The oldest part of the Sjonhem church is the tower, which was built in the 13th century. Originally it was attached to a much smaller Romanesque church. The choir and nave was however torn down and replaced with the current structure during the middle of the 13th century.
Inside, church frescos decorate the vaults; these also date from the 13th century. Also probably original are some stained glass windows. A crucifix on the altar is somewhat later, dating from the 14th century. The baptismal font is however considerably older, dating from the 12th century and thus older than the church itself. It was made by the stonemason known as Hegvald. The church has been largely unaltered since the Middle Ages; the greatest change occurred in 1818 when the sacristy was built.References:
The Petersberg Citadel is one of the largest extant early-modern citadels in Europe and covers the whole north-western part of the Erfurt city centre. It was built after 1665 on Petersberg hill and was in military use until 1963. It dates from a time when Erfurt was ruled by the Electors of Mainz and is a unique example of the European style of fortress construction. Beneath the citadel is an underground maze of passageways that can be visited on guided tours organised by Erfurt Tourist Office.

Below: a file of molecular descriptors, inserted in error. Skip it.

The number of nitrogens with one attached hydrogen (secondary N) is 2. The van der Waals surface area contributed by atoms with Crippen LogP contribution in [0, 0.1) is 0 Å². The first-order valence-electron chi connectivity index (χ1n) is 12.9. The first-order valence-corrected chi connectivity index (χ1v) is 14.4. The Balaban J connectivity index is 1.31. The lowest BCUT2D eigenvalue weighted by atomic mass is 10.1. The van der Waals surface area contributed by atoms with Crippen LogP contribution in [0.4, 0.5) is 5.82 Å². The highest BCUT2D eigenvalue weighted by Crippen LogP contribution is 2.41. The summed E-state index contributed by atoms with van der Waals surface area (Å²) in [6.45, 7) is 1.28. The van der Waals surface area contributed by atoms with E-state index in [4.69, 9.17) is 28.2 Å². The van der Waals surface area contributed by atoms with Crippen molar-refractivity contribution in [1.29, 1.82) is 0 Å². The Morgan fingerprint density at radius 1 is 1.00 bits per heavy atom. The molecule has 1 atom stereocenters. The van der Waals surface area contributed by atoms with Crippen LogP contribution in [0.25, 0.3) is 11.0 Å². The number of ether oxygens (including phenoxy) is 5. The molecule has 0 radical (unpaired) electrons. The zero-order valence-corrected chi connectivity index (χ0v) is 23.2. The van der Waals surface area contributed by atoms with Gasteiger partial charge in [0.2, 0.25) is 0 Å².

The citadel was originally built on the site of a medieval Benedictine Monastery and the earliest parts of the complex date from the 12th century. Erfurt has also been ruled by Sweden, Prussia, Napoleon, the German Empire, the Nazis, and post-World War II Soviet occupying forces, and it was part of the German Democratic Republic (East Germany). All of these regimes used Petersberg Citadel and had an influence on its development. The baroque fortress was in military use until 1963. Since German reunification in 1990, the citadel has undergone significant restoration and it is now open to the public as a historic site.